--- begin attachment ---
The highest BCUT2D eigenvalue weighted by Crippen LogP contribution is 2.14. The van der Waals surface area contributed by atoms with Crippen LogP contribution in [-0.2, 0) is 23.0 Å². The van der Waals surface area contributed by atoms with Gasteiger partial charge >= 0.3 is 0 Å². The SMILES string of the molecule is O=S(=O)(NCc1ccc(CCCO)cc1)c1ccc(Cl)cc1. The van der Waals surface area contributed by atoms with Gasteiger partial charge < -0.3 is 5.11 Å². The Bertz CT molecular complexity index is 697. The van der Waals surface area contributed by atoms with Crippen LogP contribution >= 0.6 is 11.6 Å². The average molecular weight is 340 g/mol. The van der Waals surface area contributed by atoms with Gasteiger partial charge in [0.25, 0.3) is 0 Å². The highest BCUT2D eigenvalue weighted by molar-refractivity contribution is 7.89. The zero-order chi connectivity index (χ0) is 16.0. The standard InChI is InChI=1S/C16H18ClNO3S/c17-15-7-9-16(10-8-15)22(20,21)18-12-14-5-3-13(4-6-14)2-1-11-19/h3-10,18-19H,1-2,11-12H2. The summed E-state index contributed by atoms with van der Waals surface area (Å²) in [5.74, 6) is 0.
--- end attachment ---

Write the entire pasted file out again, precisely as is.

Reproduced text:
The highest BCUT2D eigenvalue weighted by Crippen LogP contribution is 2.14. The van der Waals surface area contributed by atoms with Crippen LogP contribution in [-0.2, 0) is 23.0 Å². The van der Waals surface area contributed by atoms with Gasteiger partial charge >= 0.3 is 0 Å². The SMILES string of the molecule is O=S(=O)(NCc1ccc(CCCO)cc1)c1ccc(Cl)cc1. The van der Waals surface area contributed by atoms with Gasteiger partial charge < -0.3 is 5.11 Å². The Bertz CT molecular complexity index is 697. The van der Waals surface area contributed by atoms with Crippen LogP contribution >= 0.6 is 11.6 Å². The average molecular weight is 340 g/mol. The van der Waals surface area contributed by atoms with Gasteiger partial charge in [0.25, 0.3) is 0 Å². The highest BCUT2D eigenvalue weighted by molar-refractivity contribution is 7.89. The zero-order chi connectivity index (χ0) is 16.0. The standard InChI is InChI=1S/C16H18ClNO3S/c17-15-7-9-16(10-8-15)22(20,21)18-12-14-5-3-13(4-6-14)2-1-11-19/h3-10,18-19H,1-2,11-12H2. The summed E-state index contributed by atoms with van der Waals surface area (Å²) in [5.74, 6) is 0.